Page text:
A mutated transferrin receptor lacking asparagine-linked glycosylation sites shows reduced functionality and an association with binding immunoglobulin protein

Anthony M. Williams, Caroline Enns

Research output: Contribution to journalArticle

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The function of the transferrin receptor is to transport iron-bound transferrin into the cell. In order to function properly, this dimeric glycoprotein must be expressed on the cell surface and be able to bind transferrin. Site-directed mutagenesis was performed to abolish the three asparagine-linked glycosylation consensus sequences of the human transferrin receptor. The DNA encoding the mutated transferrin receptor was stably transfected into mouse fibroblasts. This form of the human transferrin receptor shows reduced transferrin binding, reduced intersubunit bond formation, and reduced cell surface expression, indicating that the transferrin receptor which lacks asparaginelinked glycosylation is not fully functional. In addition, the mutated form of the receptor is not processed as quickly. It shows an association with an endoplasmic reticular chaperone protein, binding immunoglobulin protein, leading to the hypothesis that the mutated transferrin receptor experiences increased retention in the endoplasmic reticulum.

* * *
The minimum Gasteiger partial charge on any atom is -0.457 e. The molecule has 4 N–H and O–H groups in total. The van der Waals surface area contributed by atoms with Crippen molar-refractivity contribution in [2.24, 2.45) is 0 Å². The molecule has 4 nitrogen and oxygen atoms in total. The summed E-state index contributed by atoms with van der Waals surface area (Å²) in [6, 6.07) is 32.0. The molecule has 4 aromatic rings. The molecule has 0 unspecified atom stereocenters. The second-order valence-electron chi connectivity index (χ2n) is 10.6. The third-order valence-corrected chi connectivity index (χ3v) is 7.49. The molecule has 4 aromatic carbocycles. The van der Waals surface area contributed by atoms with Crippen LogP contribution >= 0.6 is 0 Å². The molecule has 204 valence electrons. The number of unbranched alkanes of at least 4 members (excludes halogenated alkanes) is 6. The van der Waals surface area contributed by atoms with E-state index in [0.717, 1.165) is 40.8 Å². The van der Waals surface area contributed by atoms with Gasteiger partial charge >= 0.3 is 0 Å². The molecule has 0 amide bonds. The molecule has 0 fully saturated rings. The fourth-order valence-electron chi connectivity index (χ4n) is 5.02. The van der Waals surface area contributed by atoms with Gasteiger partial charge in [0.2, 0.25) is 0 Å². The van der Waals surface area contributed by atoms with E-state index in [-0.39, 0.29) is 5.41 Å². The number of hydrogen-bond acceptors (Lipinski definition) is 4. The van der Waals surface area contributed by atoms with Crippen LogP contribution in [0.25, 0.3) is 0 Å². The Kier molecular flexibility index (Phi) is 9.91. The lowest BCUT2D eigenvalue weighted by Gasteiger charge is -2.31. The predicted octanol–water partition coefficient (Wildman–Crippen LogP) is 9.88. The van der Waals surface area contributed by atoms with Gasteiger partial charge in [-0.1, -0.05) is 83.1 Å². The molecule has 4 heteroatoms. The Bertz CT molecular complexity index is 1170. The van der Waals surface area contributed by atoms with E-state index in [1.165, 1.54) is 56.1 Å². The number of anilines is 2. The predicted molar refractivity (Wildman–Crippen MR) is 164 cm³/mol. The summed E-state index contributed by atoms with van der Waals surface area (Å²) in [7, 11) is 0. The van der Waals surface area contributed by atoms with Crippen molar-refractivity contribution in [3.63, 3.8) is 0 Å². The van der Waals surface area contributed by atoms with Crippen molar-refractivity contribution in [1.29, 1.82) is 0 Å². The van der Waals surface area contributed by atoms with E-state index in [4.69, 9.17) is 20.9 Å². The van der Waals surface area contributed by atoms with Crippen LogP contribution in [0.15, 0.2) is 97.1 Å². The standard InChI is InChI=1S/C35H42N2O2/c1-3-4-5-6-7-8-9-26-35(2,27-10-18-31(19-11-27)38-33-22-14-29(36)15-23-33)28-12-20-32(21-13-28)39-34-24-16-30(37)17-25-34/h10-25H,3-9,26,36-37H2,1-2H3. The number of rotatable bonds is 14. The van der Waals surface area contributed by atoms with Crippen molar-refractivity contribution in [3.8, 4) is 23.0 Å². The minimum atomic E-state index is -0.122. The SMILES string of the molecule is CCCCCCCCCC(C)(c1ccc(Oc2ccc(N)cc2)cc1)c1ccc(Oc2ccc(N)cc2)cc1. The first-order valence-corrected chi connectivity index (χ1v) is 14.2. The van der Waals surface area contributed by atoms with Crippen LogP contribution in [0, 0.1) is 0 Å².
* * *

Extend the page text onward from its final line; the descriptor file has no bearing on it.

Original languageEnglish (US)
Pages (from-to)17648-17654
Number of pages7
JournalJournal of Biological Chemistry
Issue number26
Publication statusPublished - Sep 15 1991


ASJC Scopus subject areas

  • Biochemistry

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